How Hospitality Brands Balance Global and Local in Their Marketing

Share this:

Hotel Concierge

Hotel brands face a marketing conundrum: Though they may be national or global brands, the average consumer experiences them on a local basis. Travelers may have a general preference for one chain or another, but when it comes to deciding which specific property at which to stay and how much they enjoy the experience, it comes down to local. So how should global hospitality brands manage such a bifurcated marketing strategy?

It begins with nurturing a collaborative relationship between the global marketing team and those focused on the local level. In some cases, this may be distinct teams, in others it may just be different roles within the same team. Either way, it must be a conversation between these two sides, not a one-way dictation of brand-wide policy.

“It is easy for a central office to deploy marketing and other materials and expect properties to adopt these without a fuss,” says Alicia Kan, director of brand strategy for Globe Runner SEO, who has experience managing global hotel brands. “Involve properties as much as you can in the creation of brand guidelines, listen to their concerns, and make them feel that they were part of the process. This makes them feel that they have a stake in its success.”

Likewise, marketers focused on specific local properties should be confident in speaking up to voice concerns should a company-wide policy be an awkward fit for their particular hotel. Kan suggests that local teams seek out ways to customize global campaigns. She gives the example of how the annual launch of Beaujolais Nouveau wine could present a chance for a brand-wide promotion, but that each local property will want to find a way to promote and sell it in a way that fits that particular location.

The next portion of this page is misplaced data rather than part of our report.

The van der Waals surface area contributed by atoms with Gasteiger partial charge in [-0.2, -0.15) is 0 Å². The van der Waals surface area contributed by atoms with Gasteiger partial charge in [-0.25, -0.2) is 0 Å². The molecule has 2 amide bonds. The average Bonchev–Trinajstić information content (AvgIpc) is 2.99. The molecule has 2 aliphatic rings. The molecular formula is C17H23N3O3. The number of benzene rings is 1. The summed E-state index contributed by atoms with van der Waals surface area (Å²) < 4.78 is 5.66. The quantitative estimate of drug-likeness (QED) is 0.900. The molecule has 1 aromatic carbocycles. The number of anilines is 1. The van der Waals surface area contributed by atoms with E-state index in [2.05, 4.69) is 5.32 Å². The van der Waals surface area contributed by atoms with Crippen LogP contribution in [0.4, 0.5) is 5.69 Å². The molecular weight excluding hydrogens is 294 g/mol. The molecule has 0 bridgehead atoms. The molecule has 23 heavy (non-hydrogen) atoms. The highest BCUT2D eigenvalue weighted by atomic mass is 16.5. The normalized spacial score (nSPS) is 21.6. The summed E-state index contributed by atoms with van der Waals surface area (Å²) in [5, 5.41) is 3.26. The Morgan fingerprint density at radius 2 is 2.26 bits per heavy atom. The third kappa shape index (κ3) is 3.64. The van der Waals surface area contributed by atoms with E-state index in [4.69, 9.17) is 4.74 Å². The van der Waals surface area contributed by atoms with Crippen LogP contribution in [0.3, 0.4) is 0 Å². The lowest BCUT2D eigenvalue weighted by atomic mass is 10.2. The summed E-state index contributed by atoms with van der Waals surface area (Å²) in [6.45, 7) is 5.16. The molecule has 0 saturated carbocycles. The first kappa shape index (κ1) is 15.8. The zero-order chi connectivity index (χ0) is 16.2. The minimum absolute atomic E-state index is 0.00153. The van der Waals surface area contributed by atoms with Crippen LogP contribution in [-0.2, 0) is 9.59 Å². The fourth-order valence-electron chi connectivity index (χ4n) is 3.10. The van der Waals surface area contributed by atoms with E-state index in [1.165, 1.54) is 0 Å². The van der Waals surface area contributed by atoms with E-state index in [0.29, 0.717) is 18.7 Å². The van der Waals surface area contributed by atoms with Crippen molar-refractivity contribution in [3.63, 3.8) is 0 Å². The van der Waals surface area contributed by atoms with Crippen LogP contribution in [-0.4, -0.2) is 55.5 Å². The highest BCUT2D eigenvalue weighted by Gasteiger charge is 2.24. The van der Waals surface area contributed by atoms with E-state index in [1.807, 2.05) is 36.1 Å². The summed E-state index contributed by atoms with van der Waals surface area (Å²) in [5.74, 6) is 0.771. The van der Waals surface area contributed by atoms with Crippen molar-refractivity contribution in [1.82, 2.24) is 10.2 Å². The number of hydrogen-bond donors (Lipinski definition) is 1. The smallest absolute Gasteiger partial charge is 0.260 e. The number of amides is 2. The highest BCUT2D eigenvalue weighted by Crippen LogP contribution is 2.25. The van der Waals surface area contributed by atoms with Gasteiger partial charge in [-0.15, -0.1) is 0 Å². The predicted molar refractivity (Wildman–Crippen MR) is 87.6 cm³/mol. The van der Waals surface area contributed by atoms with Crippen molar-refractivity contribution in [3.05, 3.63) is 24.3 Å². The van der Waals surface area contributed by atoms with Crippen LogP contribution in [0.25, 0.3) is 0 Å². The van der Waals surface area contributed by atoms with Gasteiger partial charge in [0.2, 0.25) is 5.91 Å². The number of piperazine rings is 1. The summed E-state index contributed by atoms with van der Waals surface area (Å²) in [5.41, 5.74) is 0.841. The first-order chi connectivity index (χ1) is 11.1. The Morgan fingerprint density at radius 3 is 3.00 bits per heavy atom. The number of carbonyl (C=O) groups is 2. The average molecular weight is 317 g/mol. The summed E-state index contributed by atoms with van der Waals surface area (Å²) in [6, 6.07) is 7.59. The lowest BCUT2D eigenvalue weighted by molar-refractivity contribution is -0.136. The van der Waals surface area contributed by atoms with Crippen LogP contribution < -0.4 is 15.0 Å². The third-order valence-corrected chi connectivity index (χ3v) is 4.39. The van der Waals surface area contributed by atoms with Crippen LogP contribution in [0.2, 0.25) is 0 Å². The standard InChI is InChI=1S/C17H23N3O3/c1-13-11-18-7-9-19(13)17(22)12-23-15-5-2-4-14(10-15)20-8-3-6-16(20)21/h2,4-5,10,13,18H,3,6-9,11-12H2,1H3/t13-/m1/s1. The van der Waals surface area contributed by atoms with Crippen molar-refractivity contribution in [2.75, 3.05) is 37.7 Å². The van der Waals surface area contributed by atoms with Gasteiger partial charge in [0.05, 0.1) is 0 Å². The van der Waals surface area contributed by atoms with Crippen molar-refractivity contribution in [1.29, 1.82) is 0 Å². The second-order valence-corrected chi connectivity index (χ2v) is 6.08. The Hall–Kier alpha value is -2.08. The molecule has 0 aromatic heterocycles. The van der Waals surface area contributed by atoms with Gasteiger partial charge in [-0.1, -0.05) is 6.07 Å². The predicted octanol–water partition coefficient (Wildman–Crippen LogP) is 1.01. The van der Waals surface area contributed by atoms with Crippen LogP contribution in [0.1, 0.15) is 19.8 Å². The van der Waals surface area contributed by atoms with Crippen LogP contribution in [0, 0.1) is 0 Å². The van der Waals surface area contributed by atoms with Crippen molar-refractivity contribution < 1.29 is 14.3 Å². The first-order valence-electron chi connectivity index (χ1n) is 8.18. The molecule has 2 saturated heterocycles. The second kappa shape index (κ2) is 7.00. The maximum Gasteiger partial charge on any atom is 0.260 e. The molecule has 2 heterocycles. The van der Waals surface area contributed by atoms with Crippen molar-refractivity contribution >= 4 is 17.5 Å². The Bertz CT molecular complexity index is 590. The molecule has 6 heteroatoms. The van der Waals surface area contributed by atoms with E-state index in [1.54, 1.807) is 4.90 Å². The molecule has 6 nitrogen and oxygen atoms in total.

But one of the biggest marketing focuses for hotels — and an area where the biggest mistakes in the global/local relationship can happen — is search strategy.

“You have to ‘claim’ the local listings in the search engines for organic results,” explains Bryant Garvin, founder/owner of Bryant Garvin Consulting, who has worked with a number of hotel brands, most recently Choice Hotels. “Even though we had a robust system in place, local properties would have people approach them and try to claim the listing so that they had control over it. The problem here is it completely ruined much of the organic SEO we had enabled for local properties.”

This is an example where a central, top-down marketing strategy needs to be in place, within which the local marketers can customize offers and promotions. Otherwise the two sides can work against one another.

At Choice Hotels, Garvin helped put in place a comprehensive pay-for-performance marketing program that “allowed the brand to aggressively build out online performance driven marketing activities.” The marketing was conducted by a centralized team, with regional teams focusing on Europe, Asia, and other locations to customize it to the regional difference which could and do occur. They also conducted a focused co-op program, which allowed individual properties to get more involved in the local marketing model.

This goes for social media marketing as well. Trying to run dozens of individual Facebook accounts for every property under a brand may not make sense. But while it may work best for a brand’s social media to be operated under a few catchall accounts, it may work best for individual members of local property teams to also have access to the accounts in order to respond to specific customer service issues or property questions.
Rebecca Brooks, founder of Alter Agents marketing, who has worked with hotel chains and hospitality brands like Royal Caribbean, sums up this dynamic as all beginning with a clear brand strategy.

“If the brand stands for high-touch customer service and client pampering, then all communications need to be rooted in those concepts,” she says. “From that platform, a brand can talk about accommodations, destinations, food, amenities, local flavor…The topics are endless as long as they stay in the parameters of the core brand values.”

But while the global brand marketing team can work out these big-picture messages, it is up to the local team to bring the passion and sense of individual place that will make a traveler’s experience memorable and specific.

Alex Palmer is a contributor to Street Fight.

Related content: In OpenTable Deal, Signs of Deeper Convergence in Travel and Local